I wonder if there are any Americans left who think corporate branding is attractive or even interesting?
Yesterday, as I was driving down the street where I live in Garland, I was struck by the sameness of all the front yards. They all featured lawns all the way from the curb up to about four feet out from the house. Most of the homes had shrubs along the foundation of the house and a few featured flower beds in front of the shrubs. This was the only variation.
First of all, I wondered how many gallons of pesticides and herbicides are poured over these lawns year after year. The United States Environmental Protection Agency has estimated nearly 70,000,000 pounds (32,000,000 kg) of active pesticide ingredients are used on suburban lawns each year in the United States. It has also been estimated that more herbicides are applied per acre of lawn than are used by most farmers to grow industrial crops.
SIDE TRACK OFF THE TOPIC OF HOMOGENIZATION
The issues of pesticides and herbicides on lawns was fresh on my mind because yesterday when I was out looking over the beginning of my Woodland garden, a MOXIE attendant was walking over my neighbor’s lawn applying pesticide/herbicide. The wind was blowing that day and I asked him to hold his sprayer much closer to the ground to that stuff didn’t blow over on my berry crop. He reassured me that the poison he was applying was “safe.” I asked him what it was and he replied “Butoxide that is made from chrysanthemums.”
As I told him, Piperonyl butoxide (PBO) is an additive that increases the effectiveness of pyrethrins (the dried powdered flower heads of chrysanthemums. It has recently been discovered that PBO is an active ingredient itself and as such is not widely accepted by organic growers. Furthermore, most likely what he was spraying was pyrethroids which are synthetic mand-made chemicals based on the pyrethrins found in the dried flower heads of chrysanthemums. Pyrethroids have a long residual period after spraying and are thus more lethal to a wider range of insects than pyrethrins. Pyrethroids are not organics.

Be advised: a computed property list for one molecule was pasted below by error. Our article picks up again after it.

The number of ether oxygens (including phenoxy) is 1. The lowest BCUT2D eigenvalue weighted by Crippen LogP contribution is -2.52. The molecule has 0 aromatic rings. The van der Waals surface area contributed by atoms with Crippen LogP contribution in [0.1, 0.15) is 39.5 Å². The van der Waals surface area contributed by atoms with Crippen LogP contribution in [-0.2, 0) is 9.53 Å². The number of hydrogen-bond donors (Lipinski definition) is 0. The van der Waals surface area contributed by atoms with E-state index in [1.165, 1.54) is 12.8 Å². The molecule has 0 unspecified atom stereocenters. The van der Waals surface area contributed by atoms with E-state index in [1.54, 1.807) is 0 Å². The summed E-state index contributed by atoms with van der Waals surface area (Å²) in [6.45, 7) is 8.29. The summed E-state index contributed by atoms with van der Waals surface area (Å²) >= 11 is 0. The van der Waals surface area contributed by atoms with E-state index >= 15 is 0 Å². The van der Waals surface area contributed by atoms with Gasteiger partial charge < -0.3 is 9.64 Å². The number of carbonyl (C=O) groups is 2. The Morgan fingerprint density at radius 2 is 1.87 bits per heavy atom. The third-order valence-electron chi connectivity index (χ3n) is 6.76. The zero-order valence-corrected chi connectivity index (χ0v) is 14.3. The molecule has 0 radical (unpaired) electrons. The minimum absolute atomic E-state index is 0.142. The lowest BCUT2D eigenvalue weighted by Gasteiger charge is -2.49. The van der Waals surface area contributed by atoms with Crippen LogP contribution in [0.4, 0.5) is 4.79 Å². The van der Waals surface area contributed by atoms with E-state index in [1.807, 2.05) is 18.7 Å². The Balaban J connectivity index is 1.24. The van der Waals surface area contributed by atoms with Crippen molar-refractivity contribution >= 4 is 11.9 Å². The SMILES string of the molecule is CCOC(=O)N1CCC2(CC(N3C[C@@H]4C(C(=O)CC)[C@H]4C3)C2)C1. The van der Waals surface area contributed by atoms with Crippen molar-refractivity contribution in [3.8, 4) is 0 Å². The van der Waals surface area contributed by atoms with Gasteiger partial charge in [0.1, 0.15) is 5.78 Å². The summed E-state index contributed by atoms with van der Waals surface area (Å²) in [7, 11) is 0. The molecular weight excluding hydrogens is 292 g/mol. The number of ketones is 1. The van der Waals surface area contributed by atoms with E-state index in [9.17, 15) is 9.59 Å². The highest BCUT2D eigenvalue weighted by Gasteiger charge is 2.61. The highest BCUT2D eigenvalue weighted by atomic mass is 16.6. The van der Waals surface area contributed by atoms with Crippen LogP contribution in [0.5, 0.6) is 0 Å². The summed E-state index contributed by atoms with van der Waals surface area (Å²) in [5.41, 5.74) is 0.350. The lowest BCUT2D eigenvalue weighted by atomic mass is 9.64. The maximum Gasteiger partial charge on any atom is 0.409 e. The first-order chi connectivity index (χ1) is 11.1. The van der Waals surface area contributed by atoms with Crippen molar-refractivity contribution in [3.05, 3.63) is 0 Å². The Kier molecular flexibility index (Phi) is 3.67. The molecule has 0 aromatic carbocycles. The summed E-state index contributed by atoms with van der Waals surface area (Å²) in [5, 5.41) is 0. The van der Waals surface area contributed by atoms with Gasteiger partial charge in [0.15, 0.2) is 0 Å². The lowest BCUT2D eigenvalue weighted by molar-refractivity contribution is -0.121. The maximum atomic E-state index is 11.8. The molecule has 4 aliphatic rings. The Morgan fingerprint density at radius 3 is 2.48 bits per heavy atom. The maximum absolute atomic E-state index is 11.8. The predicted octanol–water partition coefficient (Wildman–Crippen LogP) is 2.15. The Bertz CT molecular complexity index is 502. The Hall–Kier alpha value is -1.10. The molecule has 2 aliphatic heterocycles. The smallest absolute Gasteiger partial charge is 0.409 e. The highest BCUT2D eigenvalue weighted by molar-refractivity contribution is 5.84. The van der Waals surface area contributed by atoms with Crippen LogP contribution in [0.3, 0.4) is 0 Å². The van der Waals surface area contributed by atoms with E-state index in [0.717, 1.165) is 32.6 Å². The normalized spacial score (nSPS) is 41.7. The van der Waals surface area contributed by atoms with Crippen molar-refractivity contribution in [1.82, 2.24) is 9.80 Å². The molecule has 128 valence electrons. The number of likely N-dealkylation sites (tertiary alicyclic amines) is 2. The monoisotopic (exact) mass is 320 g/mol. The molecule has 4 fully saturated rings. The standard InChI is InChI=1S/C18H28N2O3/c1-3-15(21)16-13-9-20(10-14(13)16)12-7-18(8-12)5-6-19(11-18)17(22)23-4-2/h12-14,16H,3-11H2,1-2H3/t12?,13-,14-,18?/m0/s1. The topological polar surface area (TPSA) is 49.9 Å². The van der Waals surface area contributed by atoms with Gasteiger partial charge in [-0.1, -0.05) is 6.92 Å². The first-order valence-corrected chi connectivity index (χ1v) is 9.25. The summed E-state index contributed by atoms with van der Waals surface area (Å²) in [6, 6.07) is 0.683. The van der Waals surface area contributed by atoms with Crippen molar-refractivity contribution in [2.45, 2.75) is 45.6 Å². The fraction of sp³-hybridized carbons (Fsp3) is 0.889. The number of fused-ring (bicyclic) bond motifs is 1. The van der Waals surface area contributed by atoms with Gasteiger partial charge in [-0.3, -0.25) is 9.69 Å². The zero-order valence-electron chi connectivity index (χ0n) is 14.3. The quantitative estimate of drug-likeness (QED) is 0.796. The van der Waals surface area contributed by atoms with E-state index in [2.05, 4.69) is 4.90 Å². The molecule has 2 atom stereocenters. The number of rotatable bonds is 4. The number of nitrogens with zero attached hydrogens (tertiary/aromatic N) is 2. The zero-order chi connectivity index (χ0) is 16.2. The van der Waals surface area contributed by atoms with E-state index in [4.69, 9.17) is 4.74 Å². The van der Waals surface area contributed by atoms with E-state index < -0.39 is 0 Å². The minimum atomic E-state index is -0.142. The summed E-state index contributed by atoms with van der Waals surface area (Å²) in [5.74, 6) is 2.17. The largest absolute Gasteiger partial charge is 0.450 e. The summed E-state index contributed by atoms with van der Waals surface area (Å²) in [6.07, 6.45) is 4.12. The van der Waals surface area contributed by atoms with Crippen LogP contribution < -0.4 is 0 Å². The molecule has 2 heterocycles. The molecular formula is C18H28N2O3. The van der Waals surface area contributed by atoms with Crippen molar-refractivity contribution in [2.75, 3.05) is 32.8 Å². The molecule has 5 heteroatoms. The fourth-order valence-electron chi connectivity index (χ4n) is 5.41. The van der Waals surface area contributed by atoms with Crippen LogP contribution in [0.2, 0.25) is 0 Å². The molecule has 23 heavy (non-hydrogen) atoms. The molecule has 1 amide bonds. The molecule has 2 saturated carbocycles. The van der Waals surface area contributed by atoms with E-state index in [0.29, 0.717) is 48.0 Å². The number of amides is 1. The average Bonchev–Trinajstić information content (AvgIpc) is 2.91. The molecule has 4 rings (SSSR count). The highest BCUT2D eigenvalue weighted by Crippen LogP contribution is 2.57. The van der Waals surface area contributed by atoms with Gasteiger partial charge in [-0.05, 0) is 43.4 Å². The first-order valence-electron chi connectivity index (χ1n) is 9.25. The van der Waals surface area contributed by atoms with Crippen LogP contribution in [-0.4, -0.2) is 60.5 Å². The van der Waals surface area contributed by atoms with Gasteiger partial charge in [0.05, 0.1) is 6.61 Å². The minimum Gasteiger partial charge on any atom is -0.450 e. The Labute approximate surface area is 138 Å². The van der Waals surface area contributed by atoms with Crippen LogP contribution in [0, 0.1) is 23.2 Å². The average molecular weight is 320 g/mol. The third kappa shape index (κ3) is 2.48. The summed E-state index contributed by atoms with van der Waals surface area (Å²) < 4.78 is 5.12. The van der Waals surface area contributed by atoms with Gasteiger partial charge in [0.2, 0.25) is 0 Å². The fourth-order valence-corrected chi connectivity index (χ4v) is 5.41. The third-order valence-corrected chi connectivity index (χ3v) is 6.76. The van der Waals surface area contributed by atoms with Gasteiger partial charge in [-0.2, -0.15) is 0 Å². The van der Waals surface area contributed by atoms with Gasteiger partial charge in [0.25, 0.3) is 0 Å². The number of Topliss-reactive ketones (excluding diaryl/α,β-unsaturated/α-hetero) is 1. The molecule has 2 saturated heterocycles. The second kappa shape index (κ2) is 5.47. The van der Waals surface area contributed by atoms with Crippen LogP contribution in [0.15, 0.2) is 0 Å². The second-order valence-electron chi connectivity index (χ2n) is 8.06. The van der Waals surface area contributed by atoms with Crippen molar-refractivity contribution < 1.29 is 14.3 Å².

Furthermore this concoction is often mixed with permethrin a common synthetic pyrethroid that also contains chlorine. This has a long residual life, so avoid using it on food crops. Today when I opened one of my bedroom windows in the front of my house I saw the MOXIE truck across the street apply the pesticides to my neighbor Margie’s lawn.
I despise companies that present themselves as being “natural” and “organic” when in fact they are anything but.
The fact that Americans’ unsustainable lawns and lawn care damage our waterways and our neighborhood ecosystems is becoming more apparent to more Americans every day. Visit The Lawn Reform Coalition . This group was started by environmental writers and activists who recognized the need for a centralized place for information and resources. -At this site you can see garden transformations, and learn about environmental issues, better species of lawn, and read related book reviews.
BACK TO HOMOGENIZATION OF THE USA . . .
Homogenization began with the theme of the “melting pot”. The melting pot is a metaphor for a heterogeneous society becoming more homogeneous, the different elements “melting together” into a harmonious whole with a common culture. The first use in American literature of the concept of immigrants “melting” into the receiving culture are found in the writings of J. Hector St. John de Crevecoeur. In his Letters from an American Farmer (1782). Blending in and conformity with the norm became the standard.
Then about 100 years later a businessman by the name of Fred Harvey kicked the homogenization of America up a notch with the Harvey House chain of restaurants, hotels, and other hospitality industry businesses alongside railroads in the western United States. The company traces its origins to the 1875 opening of two railroad eating houses located at Wallace, Kansas and Hugo, Colorado on the Kansas Pacific Railway. These cafés were opened by Fred Harvey, then a freight agent for the Chicago, Burlington and Quincy Railroad.
In my opinion, ever since the Harvey Houses we have gone overboard in trying to make everything on the American landscape look the same. I’m always struck by this when I travel in the USA–particularly when I get off a super highway for gas. If I didn’t know where I was because of my map, there would be no distinctive landmark to let me know because these strips off American superhighways are all the same ugly display of garish corporate brands: McDonald’s, Burger King, Exxon Mobil, etc. From town to town, it’s the same dreary display of soul-less homogeneity.
When I was a kid, Route 66 was a real adventure. I rode along it with my parents several times to visit relatives living in Santa Monica. Every town was different, but Holiday Inns were already starting to creep up on the landscape. By 1958 there were already 50 of them in the USA. By 1954, there were 400 Howard Johnson’s restaurants in 32 states and I remember my brother and I begging out parents to stop and eat at one because they were so “modern.” Even back then children were somehow suckered by Madison Avenue advertising. Maybe they put it in the water. Do you think?